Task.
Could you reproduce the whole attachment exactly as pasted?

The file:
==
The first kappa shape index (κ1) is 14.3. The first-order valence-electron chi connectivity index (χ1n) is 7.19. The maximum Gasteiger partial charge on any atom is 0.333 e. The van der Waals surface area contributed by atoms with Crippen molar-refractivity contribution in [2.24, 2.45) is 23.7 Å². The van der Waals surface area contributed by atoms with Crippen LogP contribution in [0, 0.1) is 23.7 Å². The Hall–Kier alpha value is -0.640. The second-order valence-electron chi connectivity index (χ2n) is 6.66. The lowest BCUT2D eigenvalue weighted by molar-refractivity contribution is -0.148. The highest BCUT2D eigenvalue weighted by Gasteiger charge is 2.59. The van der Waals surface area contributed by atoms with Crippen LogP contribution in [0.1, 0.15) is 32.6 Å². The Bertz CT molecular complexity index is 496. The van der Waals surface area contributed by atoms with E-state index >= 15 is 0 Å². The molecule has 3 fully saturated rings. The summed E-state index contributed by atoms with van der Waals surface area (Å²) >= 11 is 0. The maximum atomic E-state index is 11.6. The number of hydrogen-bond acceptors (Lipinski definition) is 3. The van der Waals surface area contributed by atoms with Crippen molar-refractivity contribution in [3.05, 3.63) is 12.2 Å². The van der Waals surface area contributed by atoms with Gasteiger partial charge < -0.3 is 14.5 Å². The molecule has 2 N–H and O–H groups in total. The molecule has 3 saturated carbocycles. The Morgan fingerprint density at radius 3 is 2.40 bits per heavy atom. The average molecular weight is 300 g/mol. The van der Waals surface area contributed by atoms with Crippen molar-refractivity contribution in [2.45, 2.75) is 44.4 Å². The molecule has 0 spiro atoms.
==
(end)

The first kappa shape index (κ1) is 14.3. The first-order valence-electron chi connectivity index (χ1n) is 7.19. The maximum Gasteiger partial charge on any atom is 0.333 e. The van der Waals surface area contributed by atoms with Crippen molar-refractivity contribution in [2.24, 2.45) is 23.7 Å². The van der Waals surface area contributed by atoms with Crippen LogP contribution in [0, 0.1) is 23.7 Å². The Hall–Kier alpha value is -0.640. The second-order valence-electron chi connectivity index (χ2n) is 6.66. The lowest BCUT2D eigenvalue weighted by molar-refractivity contribution is -0.148. The highest BCUT2D eigenvalue weighted by Gasteiger charge is 2.59. The van der Waals surface area contributed by atoms with Crippen LogP contribution in [0.1, 0.15) is 32.6 Å². The Bertz CT molecular complexity index is 496. The van der Waals surface area contributed by atoms with E-state index >= 15 is 0 Å². The molecule has 3 fully saturated rings. The summed E-state index contributed by atoms with van der Waals surface area (Å²) >= 11 is 0. The maximum atomic E-state index is 11.6. The number of hydrogen-bond acceptors (Lipinski definition) is 3. The van der Waals surface area contributed by atoms with Crippen molar-refractivity contribution in [3.05, 3.63) is 12.2 Å². The van der Waals surface area contributed by atoms with Gasteiger partial charge < -0.3 is 14.5 Å². The molecule has 2 N–H and O–H groups in total. The molecule has 3 saturated carbocycles. The Morgan fingerprint density at radius 3 is 2.40 bits per heavy atom. The average molecular weight is 300 g/mol. The van der Waals surface area contributed by atoms with Crippen molar-refractivity contribution in [2.45, 2.75) is 44.4 Å². The molecule has 0 spiro atoms.